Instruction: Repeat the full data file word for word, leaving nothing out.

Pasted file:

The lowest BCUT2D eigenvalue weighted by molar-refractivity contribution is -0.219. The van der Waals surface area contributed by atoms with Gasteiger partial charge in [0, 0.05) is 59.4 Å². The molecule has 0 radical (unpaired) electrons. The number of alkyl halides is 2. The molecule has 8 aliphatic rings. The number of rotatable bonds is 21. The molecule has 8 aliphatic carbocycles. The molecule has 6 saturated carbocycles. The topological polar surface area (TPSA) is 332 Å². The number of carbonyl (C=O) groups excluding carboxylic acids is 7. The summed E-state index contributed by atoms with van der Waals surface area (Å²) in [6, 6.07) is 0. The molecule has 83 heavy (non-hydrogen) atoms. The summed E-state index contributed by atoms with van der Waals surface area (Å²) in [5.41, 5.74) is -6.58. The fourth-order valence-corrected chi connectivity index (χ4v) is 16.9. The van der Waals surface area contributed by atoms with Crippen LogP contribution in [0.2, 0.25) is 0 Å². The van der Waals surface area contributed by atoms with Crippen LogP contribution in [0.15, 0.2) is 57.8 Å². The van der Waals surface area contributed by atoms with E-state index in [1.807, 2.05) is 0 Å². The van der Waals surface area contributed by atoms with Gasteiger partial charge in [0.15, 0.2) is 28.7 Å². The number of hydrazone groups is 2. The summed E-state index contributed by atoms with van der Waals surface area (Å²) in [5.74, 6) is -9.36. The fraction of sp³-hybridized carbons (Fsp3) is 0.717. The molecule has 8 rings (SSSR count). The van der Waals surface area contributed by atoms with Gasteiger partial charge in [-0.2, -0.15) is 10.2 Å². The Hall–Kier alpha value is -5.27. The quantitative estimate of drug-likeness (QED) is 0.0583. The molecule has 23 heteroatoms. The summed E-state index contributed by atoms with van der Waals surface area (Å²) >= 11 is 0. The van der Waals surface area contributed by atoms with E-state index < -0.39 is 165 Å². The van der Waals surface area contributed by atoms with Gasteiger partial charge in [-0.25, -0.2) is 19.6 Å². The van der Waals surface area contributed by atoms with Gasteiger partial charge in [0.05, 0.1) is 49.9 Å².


The lowest BCUT2D eigenvalue weighted by molar-refractivity contribution is -0.219. The van der Waals surface area contributed by atoms with Gasteiger partial charge in [0, 0.05) is 59.4 Å². The molecule has 0 radical (unpaired) electrons. The number of alkyl halides is 2. The molecule has 8 aliphatic rings. The number of rotatable bonds is 21. The molecule has 8 aliphatic carbocycles. The molecule has 6 saturated carbocycles. The topological polar surface area (TPSA) is 332 Å². The number of carbonyl (C=O) groups excluding carboxylic acids is 7. The summed E-state index contributed by atoms with van der Waals surface area (Å²) in [6, 6.07) is 0. The molecule has 83 heavy (non-hydrogen) atoms. The summed E-state index contributed by atoms with van der Waals surface area (Å²) in [5.41, 5.74) is -6.58. The fourth-order valence-corrected chi connectivity index (χ4v) is 16.9. The van der Waals surface area contributed by atoms with Crippen LogP contribution in [0.2, 0.25) is 0 Å². The van der Waals surface area contributed by atoms with Crippen LogP contribution in [0.15, 0.2) is 57.8 Å². The van der Waals surface area contributed by atoms with E-state index in [1.807, 2.05) is 0 Å². The van der Waals surface area contributed by atoms with Gasteiger partial charge in [0.15, 0.2) is 28.7 Å². The number of hydrazone groups is 2. The summed E-state index contributed by atoms with van der Waals surface area (Å²) in [5.74, 6) is -9.36. The fraction of sp³-hybridized carbons (Fsp3) is 0.717. The molecule has 8 rings (SSSR count). The van der Waals surface area contributed by atoms with Gasteiger partial charge in [-0.2, -0.15) is 10.2 Å². The Hall–Kier alpha value is -5.27. The quantitative estimate of drug-likeness (QED) is 0.0583. The molecule has 23 heteroatoms. The summed E-state index contributed by atoms with van der Waals surface area (Å²) >= 11 is 0. The van der Waals surface area contributed by atoms with E-state index < -0.39 is 165 Å². The van der Waals surface area contributed by atoms with Gasteiger partial charge in [-0.25, -0.2) is 19.6 Å². The van der Waals surface area contributed by atoms with Gasteiger partial charge in [0.05, 0.1) is 49.9 Å².